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Mom-and-Pop's 2-Year Depression

Posted January 17, 2024

Matt Insley

By Matt Insley

Mom-and-Pop's 2-Year Depression

For 24 straight months, American small-business owners have been feeling pessimistic. 

Last week, the National Federation of Independent Business came out with its monthly Small Business Optimism Index. The headline number for December, 91.9, is below the survey’s 50-year average reading of 98 — which has been the case for two years now. 

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“Small-business owners remain very pessimistic about economic prospects this year,” said NFIB Chief Economist Bill Dunkelberg. “Inflation and labor quality have consistently been a tough complication for small-business owners, and they are not convinced that it will get better in 2024.”

And it’s not lost on me that the NFIB’s latest survey is from December when holiday shopping, etc. might be expected to buoy small-business owners’ optimism. 

On a related note… 

Send your opinions to, feedback@newsyoucanacton.com

Your Rundown for Wednesday, January 17, 2024...

Location, Location, Location 

Starting a new business is a daunting enterprise. 

Statistics show about 20% of startups close within their first year. By the five-year mark? Almost half of new businesses have called it a day. 

Even under “normal” economic conditions, turning a profit is a big ask for small businesses, but adding inflation and tight labor to the mix can be a recipe for disaster. 

The difficult U.S. economy is not the only reason startups fail: One major variable is choosing the wrong location. For instance, selecting the optimal state for a business is critical to its success.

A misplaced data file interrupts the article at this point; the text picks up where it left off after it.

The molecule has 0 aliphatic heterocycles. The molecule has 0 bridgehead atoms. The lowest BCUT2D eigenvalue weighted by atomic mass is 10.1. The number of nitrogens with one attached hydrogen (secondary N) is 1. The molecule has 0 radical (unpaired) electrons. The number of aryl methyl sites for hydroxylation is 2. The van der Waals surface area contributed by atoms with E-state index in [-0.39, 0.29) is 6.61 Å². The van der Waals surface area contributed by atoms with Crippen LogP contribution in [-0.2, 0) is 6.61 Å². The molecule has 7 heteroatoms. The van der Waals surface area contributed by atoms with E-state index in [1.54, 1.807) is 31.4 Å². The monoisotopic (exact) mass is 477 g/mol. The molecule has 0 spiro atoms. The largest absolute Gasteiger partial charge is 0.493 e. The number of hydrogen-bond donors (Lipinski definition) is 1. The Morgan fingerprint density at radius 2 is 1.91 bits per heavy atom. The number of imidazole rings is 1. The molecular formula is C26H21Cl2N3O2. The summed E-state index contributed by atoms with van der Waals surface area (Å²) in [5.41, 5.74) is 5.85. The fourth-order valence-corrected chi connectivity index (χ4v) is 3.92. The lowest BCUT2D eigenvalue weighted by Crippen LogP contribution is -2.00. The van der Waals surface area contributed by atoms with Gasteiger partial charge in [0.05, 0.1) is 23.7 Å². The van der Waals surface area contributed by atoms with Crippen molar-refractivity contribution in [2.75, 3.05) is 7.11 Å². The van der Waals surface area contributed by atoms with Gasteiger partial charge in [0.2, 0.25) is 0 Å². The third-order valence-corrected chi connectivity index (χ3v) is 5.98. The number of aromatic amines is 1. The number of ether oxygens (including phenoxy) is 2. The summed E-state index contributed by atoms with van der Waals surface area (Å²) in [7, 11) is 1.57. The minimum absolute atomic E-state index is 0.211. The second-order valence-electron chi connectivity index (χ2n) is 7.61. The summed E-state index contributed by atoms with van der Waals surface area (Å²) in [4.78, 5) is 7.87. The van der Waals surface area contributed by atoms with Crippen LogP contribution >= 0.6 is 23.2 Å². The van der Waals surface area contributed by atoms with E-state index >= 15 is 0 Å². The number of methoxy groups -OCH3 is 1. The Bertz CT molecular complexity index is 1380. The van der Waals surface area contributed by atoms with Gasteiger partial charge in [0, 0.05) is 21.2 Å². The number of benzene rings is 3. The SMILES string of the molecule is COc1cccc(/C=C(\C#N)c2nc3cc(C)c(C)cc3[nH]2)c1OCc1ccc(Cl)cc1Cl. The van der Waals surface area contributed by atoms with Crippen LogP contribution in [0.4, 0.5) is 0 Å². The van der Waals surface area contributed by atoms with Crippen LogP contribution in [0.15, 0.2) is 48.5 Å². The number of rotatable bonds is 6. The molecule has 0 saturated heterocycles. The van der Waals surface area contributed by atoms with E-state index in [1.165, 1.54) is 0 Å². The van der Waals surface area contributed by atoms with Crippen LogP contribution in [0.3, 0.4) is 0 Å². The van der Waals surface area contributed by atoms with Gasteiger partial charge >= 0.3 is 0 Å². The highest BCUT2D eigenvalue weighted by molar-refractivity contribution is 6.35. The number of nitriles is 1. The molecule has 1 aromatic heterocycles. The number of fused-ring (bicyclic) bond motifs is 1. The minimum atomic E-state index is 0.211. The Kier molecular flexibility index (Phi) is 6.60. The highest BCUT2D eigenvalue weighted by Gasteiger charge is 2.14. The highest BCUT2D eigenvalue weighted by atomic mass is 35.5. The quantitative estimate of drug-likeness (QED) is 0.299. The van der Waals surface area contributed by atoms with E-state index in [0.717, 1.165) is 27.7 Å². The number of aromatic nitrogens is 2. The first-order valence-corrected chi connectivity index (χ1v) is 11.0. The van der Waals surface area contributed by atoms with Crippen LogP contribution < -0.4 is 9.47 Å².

An environment that fosters business creation — via access to funding, skilled labor, affordable real estate, etc. — helps entrepreneurs launch and sustain momentum. 

A study by WalletHub analyzed the 50 states across 25 vital measures, identifying the most small business-friendly states to start and grow a new business in 2024. 

Among the top-five overall most business-friendly states: 

  1. Utah
  2. Georgia
  3. Florida
  4. Idaho
  5. Nevada

Conversely, ranked in the bottom five positions: 

  1. West Virginia
  2. Maryland
  3. Alaska
  4. Connecticut
  5. Rhode Island

This ranking reveals the landscapes offering new U.S. small businesses the highest — and lowest (side-eyeing my home state, Maryland) — probability of thriving. 

Here’s a question for you, reader: What policies could state governments implement to support small-business owners within their state? (Bonus points if you’ve had experience owning a small business!) Do you see a common thread between the most and least business-friendly states? 

Market Rundown for Wednesday, Jan. 17, 2024

The S&P 500 is down 0.70% to 4,730. 

Oil is down 2%, just under $71 for a barrel of WTI. 

Gold is down 0.35%, according to Kitco, to $2,020.40 per ounce. 

And Bitcoin is down 1.80% to $42,400. 

Send your comments and questions to, feedback@newsyoucanacton.com

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